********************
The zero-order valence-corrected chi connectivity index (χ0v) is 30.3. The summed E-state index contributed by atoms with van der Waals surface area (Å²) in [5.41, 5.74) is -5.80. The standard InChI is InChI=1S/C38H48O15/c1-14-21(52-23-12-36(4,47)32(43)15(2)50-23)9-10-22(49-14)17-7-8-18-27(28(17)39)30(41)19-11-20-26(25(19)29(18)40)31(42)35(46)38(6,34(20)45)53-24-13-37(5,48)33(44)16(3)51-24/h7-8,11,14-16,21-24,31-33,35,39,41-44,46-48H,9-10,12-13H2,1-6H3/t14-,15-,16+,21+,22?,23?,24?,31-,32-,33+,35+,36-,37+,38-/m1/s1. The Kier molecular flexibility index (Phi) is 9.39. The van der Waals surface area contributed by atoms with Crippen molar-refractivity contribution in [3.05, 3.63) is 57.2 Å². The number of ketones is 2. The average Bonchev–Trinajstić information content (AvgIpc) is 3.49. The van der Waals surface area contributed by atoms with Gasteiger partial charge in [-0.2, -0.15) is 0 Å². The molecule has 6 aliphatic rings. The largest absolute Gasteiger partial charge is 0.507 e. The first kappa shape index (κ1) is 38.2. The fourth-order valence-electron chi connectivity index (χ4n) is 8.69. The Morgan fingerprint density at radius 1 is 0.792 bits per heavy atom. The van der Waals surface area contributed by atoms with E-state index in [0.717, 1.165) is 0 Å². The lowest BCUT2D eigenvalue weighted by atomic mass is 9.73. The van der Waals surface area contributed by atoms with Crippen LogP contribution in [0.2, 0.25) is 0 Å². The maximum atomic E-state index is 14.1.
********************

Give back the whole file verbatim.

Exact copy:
The zero-order valence-corrected chi connectivity index (χ0v) is 30.3. The summed E-state index contributed by atoms with van der Waals surface area (Å²) in [5.41, 5.74) is -5.80. The standard InChI is InChI=1S/C38H48O15/c1-14-21(52-23-12-36(4,47)32(43)15(2)50-23)9-10-22(49-14)17-7-8-18-27(28(17)39)30(41)19-11-20-26(25(19)29(18)40)31(42)35(46)38(6,34(20)45)53-24-13-37(5,48)33(44)16(3)51-24/h7-8,11,14-16,21-24,31-33,35,39,41-44,46-48H,9-10,12-13H2,1-6H3/t14-,15-,16+,21+,22?,23?,24?,31-,32-,33+,35+,36-,37+,38-/m1/s1. The Kier molecular flexibility index (Phi) is 9.39. The van der Waals surface area contributed by atoms with Crippen molar-refractivity contribution in [3.05, 3.63) is 57.2 Å². The number of ketones is 2. The average Bonchev–Trinajstić information content (AvgIpc) is 3.49. The van der Waals surface area contributed by atoms with Gasteiger partial charge in [-0.2, -0.15) is 0 Å². The molecule has 6 aliphatic rings. The largest absolute Gasteiger partial charge is 0.507 e. The first kappa shape index (κ1) is 38.2. The fourth-order valence-electron chi connectivity index (χ4n) is 8.69. The Morgan fingerprint density at radius 1 is 0.792 bits per heavy atom. The van der Waals surface area contributed by atoms with E-state index in [0.717, 1.165) is 0 Å². The lowest BCUT2D eigenvalue weighted by atomic mass is 9.73. The van der Waals surface area contributed by atoms with Crippen LogP contribution in [0.2, 0.25) is 0 Å². The maximum atomic E-state index is 14.1.